William L. Turner, an associate professor emeritus of English at the University, died of cardiovascular disease at a retirement community in Washington, D.C., March 12. He was 99.
Remembered for his bright personality and his devotion to students, Turner joined the English department in 1941. He later served as assistant dean of the Columbian College of Arts and Sciences before retiring in 1976.
“He was all about life,” Robert Combs, a professor of English who was close friends with Turner and his family for many years, said. “I never heard him disparage anyone or rain on anyone’s parade.”
Turner worked at GW for 24 years, and his relationship with the University continued well after his retirement.
English professor David McAleavey said Turner’s time in CCAS was characterized by an obvious devotion to students.
“He was always a welcoming, supportive presence, if quite modest,” McAleavey said.
While serving as assistant dean, one of Turner’s advisees was Jacqueline Kennedy Onassis, who graduated from the University in 1951.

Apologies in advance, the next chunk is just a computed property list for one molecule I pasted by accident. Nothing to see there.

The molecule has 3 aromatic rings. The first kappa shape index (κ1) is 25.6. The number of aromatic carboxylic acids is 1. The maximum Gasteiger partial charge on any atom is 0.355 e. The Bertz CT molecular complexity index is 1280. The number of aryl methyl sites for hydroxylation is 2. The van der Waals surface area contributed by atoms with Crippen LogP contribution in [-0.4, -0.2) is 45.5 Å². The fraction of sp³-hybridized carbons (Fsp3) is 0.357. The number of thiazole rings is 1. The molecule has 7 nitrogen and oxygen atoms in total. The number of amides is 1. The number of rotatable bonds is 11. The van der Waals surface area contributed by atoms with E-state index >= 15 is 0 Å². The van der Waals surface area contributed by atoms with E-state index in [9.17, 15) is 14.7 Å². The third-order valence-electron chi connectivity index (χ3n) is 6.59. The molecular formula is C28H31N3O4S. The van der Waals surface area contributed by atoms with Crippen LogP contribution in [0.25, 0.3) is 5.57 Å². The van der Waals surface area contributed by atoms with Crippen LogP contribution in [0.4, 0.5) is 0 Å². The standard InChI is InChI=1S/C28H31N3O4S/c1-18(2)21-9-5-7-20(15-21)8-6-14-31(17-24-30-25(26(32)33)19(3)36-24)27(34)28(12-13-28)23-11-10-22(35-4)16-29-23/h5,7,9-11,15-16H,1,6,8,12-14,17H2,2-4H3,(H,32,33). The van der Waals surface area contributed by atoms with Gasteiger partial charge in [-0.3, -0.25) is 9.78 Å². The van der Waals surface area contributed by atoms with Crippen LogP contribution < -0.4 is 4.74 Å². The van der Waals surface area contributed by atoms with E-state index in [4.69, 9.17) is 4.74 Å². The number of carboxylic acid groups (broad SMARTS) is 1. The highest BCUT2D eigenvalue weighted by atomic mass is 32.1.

“She would arrive for her advising sessions in a chauffeur-driven car,” Combs said of the future first lady.
While he considered Turner “a colorful, adventurous guy,” Combs also said “he had a tough life.”
Turner’s wife, Marie Louise Ralph Turner, died in 1962 just 15 years into their marriage, leaving Turner to raise three sons on his own. One son, Bill Turner, couldn’t be reached for comment.
As a retiree, Turner founded the GW Faculty Club and the Society of the Emeriti, and he volunteered as a docent for more than a decade at the Hillwood Estate, Museum and Gardens, and the National Cathedral.
Ormond Seavey, a fellow English professor who shared an office with Turner until his retirement, said Turner was “an intelligent reader of many things and a gentleman.”
“He perfectly embodied an ideal of college teaching in his era,” Seavey said.